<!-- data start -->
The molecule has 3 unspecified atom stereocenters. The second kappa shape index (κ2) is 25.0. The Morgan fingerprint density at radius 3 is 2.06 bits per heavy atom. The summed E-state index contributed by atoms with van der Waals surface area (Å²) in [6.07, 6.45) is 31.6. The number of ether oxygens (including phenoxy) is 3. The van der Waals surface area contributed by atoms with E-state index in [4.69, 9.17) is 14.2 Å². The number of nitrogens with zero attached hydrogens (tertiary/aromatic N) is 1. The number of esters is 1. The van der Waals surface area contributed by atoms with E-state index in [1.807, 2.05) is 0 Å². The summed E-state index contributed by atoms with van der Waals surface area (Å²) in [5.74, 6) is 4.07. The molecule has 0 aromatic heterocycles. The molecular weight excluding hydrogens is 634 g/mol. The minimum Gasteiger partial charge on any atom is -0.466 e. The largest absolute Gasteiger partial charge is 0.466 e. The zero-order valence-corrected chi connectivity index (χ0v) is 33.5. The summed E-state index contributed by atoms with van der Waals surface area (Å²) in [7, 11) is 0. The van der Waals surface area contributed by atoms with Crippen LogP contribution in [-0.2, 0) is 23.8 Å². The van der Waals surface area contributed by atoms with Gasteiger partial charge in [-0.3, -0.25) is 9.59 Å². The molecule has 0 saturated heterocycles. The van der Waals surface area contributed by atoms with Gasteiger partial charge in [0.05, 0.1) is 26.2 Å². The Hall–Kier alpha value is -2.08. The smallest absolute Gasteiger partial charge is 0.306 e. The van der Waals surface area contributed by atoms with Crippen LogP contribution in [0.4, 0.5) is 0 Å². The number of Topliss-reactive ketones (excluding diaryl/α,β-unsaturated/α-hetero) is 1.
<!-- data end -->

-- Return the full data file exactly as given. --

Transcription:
The molecule has 3 unspecified atom stereocenters. The second kappa shape index (κ2) is 25.0. The Morgan fingerprint density at radius 3 is 2.06 bits per heavy atom. The summed E-state index contributed by atoms with van der Waals surface area (Å²) in [6.07, 6.45) is 31.6. The number of ether oxygens (including phenoxy) is 3. The van der Waals surface area contributed by atoms with E-state index in [4.69, 9.17) is 14.2 Å². The number of nitrogens with zero attached hydrogens (tertiary/aromatic N) is 1. The number of esters is 1. The van der Waals surface area contributed by atoms with E-state index in [1.807, 2.05) is 0 Å². The summed E-state index contributed by atoms with van der Waals surface area (Å²) in [5.74, 6) is 4.07. The molecule has 0 aromatic heterocycles. The molecular weight excluding hydrogens is 634 g/mol. The minimum Gasteiger partial charge on any atom is -0.466 e. The largest absolute Gasteiger partial charge is 0.466 e. The zero-order valence-corrected chi connectivity index (χ0v) is 33.5. The summed E-state index contributed by atoms with van der Waals surface area (Å²) in [7, 11) is 0. The van der Waals surface area contributed by atoms with Crippen LogP contribution in [-0.2, 0) is 23.8 Å². The van der Waals surface area contributed by atoms with Gasteiger partial charge in [-0.3, -0.25) is 9.59 Å². The molecule has 0 saturated heterocycles. The van der Waals surface area contributed by atoms with Gasteiger partial charge in [0.05, 0.1) is 26.2 Å². The Hall–Kier alpha value is -2.08. The smallest absolute Gasteiger partial charge is 0.306 e. The van der Waals surface area contributed by atoms with Crippen LogP contribution in [0.4, 0.5) is 0 Å². The number of Topliss-reactive ketones (excluding diaryl/α,β-unsaturated/α-hetero) is 1.